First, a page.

Free trade is a tough game and therefore requires a country to prepare and contemplate the consequences carefully before liberalizing its market. For example, in a sprinting game an athlete can compete if he runs from the same starting point, using the same shoes, and has physical abilities relatively similar to other contestants. If any of such prerequisites are not met, it should come as no surprise if the athlete loses the race.
ACFTA was ratified in 2004. So the Indonesian government had some five years to improve its industrial competitiveness. But one is barely aware of any shocking revelation of economic strategy or industrial advancement in the international arena. In fact, Indonesia suffered from sugar and rice scarcities in 2008 and had to import both products despite being a major producer.
All the above explanations suggest that the Indonesian government does not know what it agreed to and has no idea how to tackle it now.
But when it figures out the danger, it surreptitiously conceals the information from the public. Think of it this way – the agreement was ratified during former President Megawati Sukarnoputri’s era but the effects of liberalization take place only in 2010. As Indonesia’s Constitution allows only a five-year term, assuming Megawati had won the 2004 election, she would not be responsible for the hardship faced by the 2010 administration.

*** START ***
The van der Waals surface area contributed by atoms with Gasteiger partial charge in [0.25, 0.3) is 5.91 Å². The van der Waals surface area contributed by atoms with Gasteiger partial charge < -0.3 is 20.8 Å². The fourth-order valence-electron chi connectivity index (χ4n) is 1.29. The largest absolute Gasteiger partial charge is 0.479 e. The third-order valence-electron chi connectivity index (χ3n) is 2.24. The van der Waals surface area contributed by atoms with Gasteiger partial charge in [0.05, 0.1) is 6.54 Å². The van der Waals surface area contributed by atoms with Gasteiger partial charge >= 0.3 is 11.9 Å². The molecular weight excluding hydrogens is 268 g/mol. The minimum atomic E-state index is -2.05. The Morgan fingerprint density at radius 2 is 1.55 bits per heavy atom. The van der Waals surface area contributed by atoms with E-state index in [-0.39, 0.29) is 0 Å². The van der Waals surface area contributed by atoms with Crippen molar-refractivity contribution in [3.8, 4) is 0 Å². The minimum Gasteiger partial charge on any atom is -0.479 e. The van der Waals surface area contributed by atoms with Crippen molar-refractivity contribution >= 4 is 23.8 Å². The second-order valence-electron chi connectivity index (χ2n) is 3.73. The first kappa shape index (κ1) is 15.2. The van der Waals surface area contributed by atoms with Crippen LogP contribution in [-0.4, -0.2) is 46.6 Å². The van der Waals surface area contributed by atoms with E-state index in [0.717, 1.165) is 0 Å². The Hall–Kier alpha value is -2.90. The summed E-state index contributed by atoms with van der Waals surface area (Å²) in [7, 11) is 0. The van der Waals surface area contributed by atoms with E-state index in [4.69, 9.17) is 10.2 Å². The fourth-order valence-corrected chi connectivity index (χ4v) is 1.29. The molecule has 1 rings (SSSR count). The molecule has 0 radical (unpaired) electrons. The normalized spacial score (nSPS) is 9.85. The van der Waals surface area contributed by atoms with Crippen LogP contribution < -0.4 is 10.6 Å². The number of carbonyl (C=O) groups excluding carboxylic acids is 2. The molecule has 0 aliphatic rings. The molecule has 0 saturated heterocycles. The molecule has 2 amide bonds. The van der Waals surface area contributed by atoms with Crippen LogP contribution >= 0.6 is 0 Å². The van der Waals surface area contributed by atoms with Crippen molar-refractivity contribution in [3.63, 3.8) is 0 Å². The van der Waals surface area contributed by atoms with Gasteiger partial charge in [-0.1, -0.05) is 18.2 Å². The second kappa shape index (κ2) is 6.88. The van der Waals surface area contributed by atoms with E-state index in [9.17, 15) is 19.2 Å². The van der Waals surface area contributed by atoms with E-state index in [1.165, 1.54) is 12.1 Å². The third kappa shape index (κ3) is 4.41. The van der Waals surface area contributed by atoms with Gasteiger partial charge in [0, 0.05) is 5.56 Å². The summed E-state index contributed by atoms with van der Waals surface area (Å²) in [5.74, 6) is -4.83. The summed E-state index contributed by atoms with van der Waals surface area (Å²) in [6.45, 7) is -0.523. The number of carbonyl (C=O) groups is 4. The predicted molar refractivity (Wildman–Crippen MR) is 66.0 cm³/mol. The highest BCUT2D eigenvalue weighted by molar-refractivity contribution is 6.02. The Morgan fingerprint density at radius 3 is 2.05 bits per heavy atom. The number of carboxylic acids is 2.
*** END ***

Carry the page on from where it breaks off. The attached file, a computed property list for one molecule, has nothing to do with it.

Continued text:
Another possible scenario why President Susilo Bambang Yudhoyono’s 2004-2009 administration did not pay much attention to advance local industries’ competitiveness is because there was a possibility that he would not have won the 2009 election.
One of my strongest criticisms of democracy is the risk of self-absorbing, selfish and short-term policies where a president or political leader is discharged of formal responsibility over consequences arising out of his or her decisions and subsequently assumed by the next administration.